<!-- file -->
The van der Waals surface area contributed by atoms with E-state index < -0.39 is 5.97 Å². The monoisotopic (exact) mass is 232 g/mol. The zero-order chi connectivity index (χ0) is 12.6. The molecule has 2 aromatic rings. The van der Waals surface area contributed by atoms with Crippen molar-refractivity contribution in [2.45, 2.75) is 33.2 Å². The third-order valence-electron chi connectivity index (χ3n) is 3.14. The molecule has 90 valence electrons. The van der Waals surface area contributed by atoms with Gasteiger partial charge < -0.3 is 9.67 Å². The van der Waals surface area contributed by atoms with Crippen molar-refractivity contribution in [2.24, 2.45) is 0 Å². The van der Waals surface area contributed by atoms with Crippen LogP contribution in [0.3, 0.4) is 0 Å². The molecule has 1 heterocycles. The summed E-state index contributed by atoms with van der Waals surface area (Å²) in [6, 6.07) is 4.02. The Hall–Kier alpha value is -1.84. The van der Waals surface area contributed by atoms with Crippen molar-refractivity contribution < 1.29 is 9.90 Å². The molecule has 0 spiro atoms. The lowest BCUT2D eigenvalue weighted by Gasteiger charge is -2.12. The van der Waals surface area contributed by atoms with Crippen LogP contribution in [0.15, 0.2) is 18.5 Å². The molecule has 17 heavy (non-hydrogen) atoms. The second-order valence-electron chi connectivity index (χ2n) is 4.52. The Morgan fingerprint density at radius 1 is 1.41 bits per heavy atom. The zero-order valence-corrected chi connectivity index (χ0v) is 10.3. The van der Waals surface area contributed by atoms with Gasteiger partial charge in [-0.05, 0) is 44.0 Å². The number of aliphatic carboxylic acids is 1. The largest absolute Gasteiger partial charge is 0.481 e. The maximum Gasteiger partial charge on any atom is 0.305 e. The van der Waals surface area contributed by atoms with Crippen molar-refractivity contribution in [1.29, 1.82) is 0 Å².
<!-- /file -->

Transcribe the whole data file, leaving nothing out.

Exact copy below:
The van der Waals surface area contributed by atoms with E-state index < -0.39 is 5.97 Å². The monoisotopic (exact) mass is 232 g/mol. The zero-order chi connectivity index (χ0) is 12.6. The molecule has 2 aromatic rings. The van der Waals surface area contributed by atoms with Crippen molar-refractivity contribution in [2.45, 2.75) is 33.2 Å². The third-order valence-electron chi connectivity index (χ3n) is 3.14. The molecule has 90 valence electrons. The van der Waals surface area contributed by atoms with Gasteiger partial charge < -0.3 is 9.67 Å². The van der Waals surface area contributed by atoms with Crippen molar-refractivity contribution in [2.24, 2.45) is 0 Å². The van der Waals surface area contributed by atoms with Crippen LogP contribution in [0.3, 0.4) is 0 Å². The molecule has 1 heterocycles. The summed E-state index contributed by atoms with van der Waals surface area (Å²) in [6, 6.07) is 4.02. The Hall–Kier alpha value is -1.84. The van der Waals surface area contributed by atoms with Crippen molar-refractivity contribution < 1.29 is 9.90 Å². The molecule has 0 spiro atoms. The lowest BCUT2D eigenvalue weighted by Gasteiger charge is -2.12. The van der Waals surface area contributed by atoms with Crippen LogP contribution in [0.15, 0.2) is 18.5 Å². The molecule has 17 heavy (non-hydrogen) atoms. The second-order valence-electron chi connectivity index (χ2n) is 4.52. The Morgan fingerprint density at radius 1 is 1.41 bits per heavy atom. The zero-order valence-corrected chi connectivity index (χ0v) is 10.3. The van der Waals surface area contributed by atoms with Gasteiger partial charge in [-0.05, 0) is 44.0 Å². The number of aliphatic carboxylic acids is 1. The largest absolute Gasteiger partial charge is 0.481 e. The maximum Gasteiger partial charge on any atom is 0.305 e. The van der Waals surface area contributed by atoms with Crippen molar-refractivity contribution in [1.29, 1.82) is 0 Å².